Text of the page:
McCreary is a Capuchin friar in the St. Augustine Province in Pittsburgh, a Franciscan order that traces its roots to Francis of Assisi, the patron saint of animals and author of Canticle of the Creatures.

“St. Francis saw handiwork in all creation and he saw God’s imprint everywhere,” said Rev. John Pfannenstiel, O.F.M., Cap., the province’s director of missions. “He found beauty and goodness in everything, even in inanimate things.”

Writer Friar Jack Wintz, O.F.M., notes that Francis regarded all creatures as one family of creation and found scriptural support that all are called to participate in God’s plan for salvation. Wintz’s books include Will I See My Dog in Heaven? and the follow-ups I will See You In Heaven in dog and cat versions.

Rev. Austin Miles of Oakley, California, a chaplain with the First Charismatic Church International, recently completed his latest book, Angels Unawares — 4-Legged Ones: What The Church Didn’t Teach Me I Learned From My Poodle.

“Deputy taught me agape love — unconditional love — and how to really love,” he said. “Dogs are so forgiving. They are living beings with hearts and souls, and what they have that we don’t have is a love that transcends everything. You look into a dog’s eyes and you are looking into a soul. There is more than just an animal in there.”

Miles is a former circus ringmaster and was a chaplain to show business. He can cite a list of scriptures referring to animals in the Kingdom of God, something that became clearer to him the more he studied the Bible. In his lifetime, he has heard enough convincing stories of small miracles with animals, and has experiences of his own.

“Everything that has breath praises the Lord,” he said. “Not just people, but all creatures.”

Rev. Dr. Kamila Blessing is a semi-retired priest in the Episcopal Diocese of Pittsburgh, and although the question of animals in the afterlife wasn’t raised in her seminary studies, it’s something that she has considered, especially after she had her own spirit-like experience with a beloved cat who made one last visit to her before he “died and went to heaven.”

“There is no basis to say that animals don’t have souls or a place in heaven,” she said. “God reaches people using whatever they have to work with. In John 10, Jesus says that he has other flocks. If you make that analogy with animals, they don’t have anything to work with rationally, but they are not assigned to live on the same level as we are, with our rational ability to choose God. The spirit of God is necessary to make life, and I can’t imagine him throwing away his own creation.”

But who can define in what manner any creature is required to love God? In other words, we won’t know until we get to heaven whether our beloved pets are waiting for us, or if the glory of heaven outshines our desire to have them there.

The opinions expressed in this article belong to the author.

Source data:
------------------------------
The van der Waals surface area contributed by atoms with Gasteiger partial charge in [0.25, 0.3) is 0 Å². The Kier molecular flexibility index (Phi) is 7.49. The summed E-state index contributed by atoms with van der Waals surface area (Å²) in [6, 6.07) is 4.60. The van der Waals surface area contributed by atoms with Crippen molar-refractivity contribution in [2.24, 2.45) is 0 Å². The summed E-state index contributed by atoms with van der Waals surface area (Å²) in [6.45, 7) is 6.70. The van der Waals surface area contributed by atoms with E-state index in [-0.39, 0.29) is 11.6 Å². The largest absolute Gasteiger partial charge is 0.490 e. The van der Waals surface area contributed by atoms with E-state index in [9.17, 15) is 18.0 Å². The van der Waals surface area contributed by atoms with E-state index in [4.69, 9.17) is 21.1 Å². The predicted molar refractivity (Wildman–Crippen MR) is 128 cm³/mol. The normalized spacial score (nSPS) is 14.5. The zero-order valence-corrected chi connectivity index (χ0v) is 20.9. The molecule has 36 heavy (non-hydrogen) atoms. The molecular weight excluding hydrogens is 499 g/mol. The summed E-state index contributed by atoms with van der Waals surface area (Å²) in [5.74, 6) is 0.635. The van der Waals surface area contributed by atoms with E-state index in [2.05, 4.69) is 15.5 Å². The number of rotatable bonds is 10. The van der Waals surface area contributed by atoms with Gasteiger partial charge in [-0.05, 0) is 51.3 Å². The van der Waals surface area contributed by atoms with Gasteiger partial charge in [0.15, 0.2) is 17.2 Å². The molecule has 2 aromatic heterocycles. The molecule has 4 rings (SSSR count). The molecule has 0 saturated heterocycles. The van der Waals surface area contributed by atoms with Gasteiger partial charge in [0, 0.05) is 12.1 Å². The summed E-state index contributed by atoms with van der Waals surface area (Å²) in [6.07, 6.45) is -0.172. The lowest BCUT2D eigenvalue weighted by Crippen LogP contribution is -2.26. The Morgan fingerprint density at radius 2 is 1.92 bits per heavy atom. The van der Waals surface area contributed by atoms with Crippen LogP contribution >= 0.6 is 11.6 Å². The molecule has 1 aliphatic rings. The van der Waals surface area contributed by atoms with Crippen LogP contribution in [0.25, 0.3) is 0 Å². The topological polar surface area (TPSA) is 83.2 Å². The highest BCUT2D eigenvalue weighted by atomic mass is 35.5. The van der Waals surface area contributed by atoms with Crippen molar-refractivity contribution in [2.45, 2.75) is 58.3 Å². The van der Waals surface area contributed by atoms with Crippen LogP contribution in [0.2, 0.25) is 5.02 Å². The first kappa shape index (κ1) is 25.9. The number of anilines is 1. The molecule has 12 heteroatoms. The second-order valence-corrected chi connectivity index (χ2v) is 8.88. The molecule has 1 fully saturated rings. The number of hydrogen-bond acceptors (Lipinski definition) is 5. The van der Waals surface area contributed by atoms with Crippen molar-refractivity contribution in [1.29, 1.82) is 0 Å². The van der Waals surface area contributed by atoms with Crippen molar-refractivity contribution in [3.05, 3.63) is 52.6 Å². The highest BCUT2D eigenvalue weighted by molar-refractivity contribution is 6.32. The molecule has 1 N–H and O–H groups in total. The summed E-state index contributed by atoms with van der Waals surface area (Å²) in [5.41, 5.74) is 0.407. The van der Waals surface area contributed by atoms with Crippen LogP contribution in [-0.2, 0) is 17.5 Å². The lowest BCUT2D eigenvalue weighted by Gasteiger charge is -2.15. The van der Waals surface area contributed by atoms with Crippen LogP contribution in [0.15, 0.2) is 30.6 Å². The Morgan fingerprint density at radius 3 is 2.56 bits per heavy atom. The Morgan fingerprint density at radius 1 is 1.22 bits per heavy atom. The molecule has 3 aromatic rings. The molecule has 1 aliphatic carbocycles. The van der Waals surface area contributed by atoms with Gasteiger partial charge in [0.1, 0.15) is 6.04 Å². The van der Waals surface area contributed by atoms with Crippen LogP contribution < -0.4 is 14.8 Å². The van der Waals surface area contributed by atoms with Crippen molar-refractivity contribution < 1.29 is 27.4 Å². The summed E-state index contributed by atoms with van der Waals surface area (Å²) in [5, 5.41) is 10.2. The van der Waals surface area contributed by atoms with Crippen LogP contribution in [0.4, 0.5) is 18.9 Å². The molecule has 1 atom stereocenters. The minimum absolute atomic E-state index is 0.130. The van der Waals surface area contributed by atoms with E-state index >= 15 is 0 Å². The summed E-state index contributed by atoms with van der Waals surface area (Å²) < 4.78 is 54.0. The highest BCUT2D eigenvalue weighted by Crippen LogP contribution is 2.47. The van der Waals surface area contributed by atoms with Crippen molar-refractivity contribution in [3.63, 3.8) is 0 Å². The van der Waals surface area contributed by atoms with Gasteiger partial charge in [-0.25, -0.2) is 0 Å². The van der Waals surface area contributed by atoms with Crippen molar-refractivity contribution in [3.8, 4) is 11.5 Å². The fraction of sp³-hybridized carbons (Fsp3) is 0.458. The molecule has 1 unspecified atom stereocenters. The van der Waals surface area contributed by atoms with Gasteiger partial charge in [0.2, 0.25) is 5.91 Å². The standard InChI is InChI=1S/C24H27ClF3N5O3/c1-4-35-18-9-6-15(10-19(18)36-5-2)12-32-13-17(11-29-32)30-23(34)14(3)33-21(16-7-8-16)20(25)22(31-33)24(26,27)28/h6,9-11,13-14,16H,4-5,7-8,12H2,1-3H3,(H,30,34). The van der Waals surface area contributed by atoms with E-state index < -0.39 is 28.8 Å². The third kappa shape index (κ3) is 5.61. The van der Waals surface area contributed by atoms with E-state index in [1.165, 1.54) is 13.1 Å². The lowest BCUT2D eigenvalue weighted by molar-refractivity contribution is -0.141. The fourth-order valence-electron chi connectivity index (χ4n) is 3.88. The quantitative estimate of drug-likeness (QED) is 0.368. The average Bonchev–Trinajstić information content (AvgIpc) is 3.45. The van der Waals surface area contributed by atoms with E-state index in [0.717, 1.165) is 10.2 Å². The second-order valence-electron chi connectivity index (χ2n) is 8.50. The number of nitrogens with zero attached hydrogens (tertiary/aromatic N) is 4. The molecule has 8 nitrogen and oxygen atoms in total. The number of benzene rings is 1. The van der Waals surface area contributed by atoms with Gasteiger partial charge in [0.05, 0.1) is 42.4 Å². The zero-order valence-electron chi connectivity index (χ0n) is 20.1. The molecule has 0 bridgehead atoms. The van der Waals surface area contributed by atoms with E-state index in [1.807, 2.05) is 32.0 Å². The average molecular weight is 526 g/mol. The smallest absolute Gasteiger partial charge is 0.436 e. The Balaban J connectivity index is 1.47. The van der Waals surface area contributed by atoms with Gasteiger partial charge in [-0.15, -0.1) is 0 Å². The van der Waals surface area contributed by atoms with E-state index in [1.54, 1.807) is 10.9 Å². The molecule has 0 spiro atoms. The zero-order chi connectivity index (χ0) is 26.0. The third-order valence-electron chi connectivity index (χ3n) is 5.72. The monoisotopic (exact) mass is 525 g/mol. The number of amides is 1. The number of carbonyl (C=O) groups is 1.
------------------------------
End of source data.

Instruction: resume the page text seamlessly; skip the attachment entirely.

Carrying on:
• Carstonio

    Almost every rumination I encounter about an afterlife reminds me of comic book hypotheticals, such as who would win in contests between Batman and Superman, or Superman and the Hulk. From what I can tell, there’s no way to prove any assertion about afterlives, or to determine which assertions are more likely and which are less likely. I think it’s more useful to analyze the moral basis of any afterlife concept. The idea of a conditional afterlife is utterly horrid, because it presumes that some people deserve to suffer for eternity. As a matter of first principle, no one deserves to suffer, and since life is finite, there’s no possible crime that a human could commit that would deserve infinite punishment. Theologies about conditional afterlives are most likely rationalizations for tribal boundaries. I’ve encountered Catholics who say half-seriously that the best Protestants can achieve is doggy heaven.

  • nwcolorist

    There’s another reference to animals in Jonah 4:11. God is explaining to Jonah why He didn’t want to destroy the city of Nineveh. He has compassion on both the people and the animals.

    “And should I not pity Nineveh, that great city, in which are more than one hundred and twenty thousand persons who cannot discern between their right hand and their left—and much livestock?”

  • HildyJJ

    When my brother died my sister told her children that he was playing golf with my parents in heaven (which brings up the metaphysical question of whether god would allow the evil of sand traps). In the story of Rip Van Winkle, thunder is the rumble of bowlers in heaven. Pets are just another example of what heaven really is – a wish fulfillment fantasy (and hell is the other side of the coin – a revenge fantasy).

    Heaven came about when the early christians saw good people, starting with Jesus, being killed because of or in spite of their faith with no help from their god. Since the OT prophecies of a conquering messiah were harder and harder to justify, everything got pushed off to a post death wonderland.

    • Carstonio

      The evil of sand traps? More likely, there would be a massive schism in the Church of Golf between the Palmerites and the Nicklausians.